A friend of mine talks about aspects of one’s life occurring between bookends. People use the cliché “things come around full circle” to mean the same thing, but I like my friend’s reference to bookends better. Coming full circle suggests ending back where one started, but the bookends metaphor implies a linear journey that includes revisiting one’s past, which is unavoidable if you live long enough. Personally, I prefer the bookends metaphor to the circle one, because I think moving forward is an important attribute of happiness.
Today was my second shift using the new electronic medical record. Yesterday I practiced order entry, updating the home medication list, and documenting blood transfusions. Today, I focused on medication administration. The way the EMR works in our hospital, patients wear a bar code wristband and the medications are bar coded too. When giving a medication, the nurse deploys a laser scanner the size and shape of a pistol to scan both the patient and medications, verifying that the right patient receives the right medication, an important upgrade in patient safety. Scanning the bar codes exactly right so they register in the EMR is tricky. Most of the time I had to repeat the scan more than once before I got it right. I’m thinking it’s not very different from learning to start IVs: eventually my small motor coördination will develop muscle memory, and I will have a “feel” for getting it right the first time. It just takes practice.
Sometime during the course of the shift, however, I told a coworker that if my scanning ability doesn’t improve, my plans for a career at Whole Foods are doomed. We laughed. Then I remembered something from my nursing school days:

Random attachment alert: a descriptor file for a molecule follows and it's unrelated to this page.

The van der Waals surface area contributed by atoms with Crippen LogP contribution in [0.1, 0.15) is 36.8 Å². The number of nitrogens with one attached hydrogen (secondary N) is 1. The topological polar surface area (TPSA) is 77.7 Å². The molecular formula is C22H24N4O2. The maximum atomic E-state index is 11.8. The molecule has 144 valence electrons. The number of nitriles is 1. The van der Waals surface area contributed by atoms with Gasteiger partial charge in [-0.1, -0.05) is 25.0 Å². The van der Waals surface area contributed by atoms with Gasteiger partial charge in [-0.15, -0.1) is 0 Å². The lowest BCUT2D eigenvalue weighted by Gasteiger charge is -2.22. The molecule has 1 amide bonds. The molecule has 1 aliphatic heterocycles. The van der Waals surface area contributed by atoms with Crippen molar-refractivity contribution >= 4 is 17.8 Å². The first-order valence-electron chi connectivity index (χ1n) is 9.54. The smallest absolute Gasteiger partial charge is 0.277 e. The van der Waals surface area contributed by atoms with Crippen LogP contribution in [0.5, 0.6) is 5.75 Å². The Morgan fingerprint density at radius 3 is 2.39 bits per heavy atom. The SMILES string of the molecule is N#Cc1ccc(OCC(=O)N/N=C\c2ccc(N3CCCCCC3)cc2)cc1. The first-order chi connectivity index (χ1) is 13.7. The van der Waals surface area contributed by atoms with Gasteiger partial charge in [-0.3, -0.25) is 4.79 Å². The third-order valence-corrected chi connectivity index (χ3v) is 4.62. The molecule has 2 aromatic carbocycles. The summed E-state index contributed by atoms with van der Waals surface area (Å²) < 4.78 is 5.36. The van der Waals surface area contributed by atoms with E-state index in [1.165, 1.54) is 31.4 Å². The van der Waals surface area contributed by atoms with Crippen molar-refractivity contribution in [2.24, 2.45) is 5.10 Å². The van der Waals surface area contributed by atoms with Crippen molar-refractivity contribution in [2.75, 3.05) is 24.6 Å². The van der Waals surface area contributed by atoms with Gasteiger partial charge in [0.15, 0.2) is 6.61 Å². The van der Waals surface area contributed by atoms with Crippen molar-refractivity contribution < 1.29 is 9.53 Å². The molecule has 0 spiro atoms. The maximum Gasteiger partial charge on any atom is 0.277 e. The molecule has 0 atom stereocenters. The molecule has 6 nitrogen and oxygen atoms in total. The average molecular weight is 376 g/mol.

When I entered nursing school there was a nursing glut. Nursing shortages hadn’t occurred since before Salk invented the polio vaccine, and tuberculosis ran rampant. Around the same time, grocery store chains were investing in a new technology using lasers to scan bar codes on grocery items for prices at check out. After attaining my Registered Nurse license, I could look forward to eventually earning the same hourly wage as grocery clerks then. All through nursing school, both instructors and students joked about “scanning cans” for a living, if our careers in nursing didn’t pan out.
My very first nursing job paid an hourly wage of thirteen dollars and some change. Six months after graduation, the first wave of a nursing shortage hit where I lived, and my hourly rate nearly doubled in a single pay raise; a windfall. I never thought about scanning cans again, until today when I aimed a laser scanner at a patient’s wristband and medications, and I realized I have traveled a straight line punctuated by a bookend.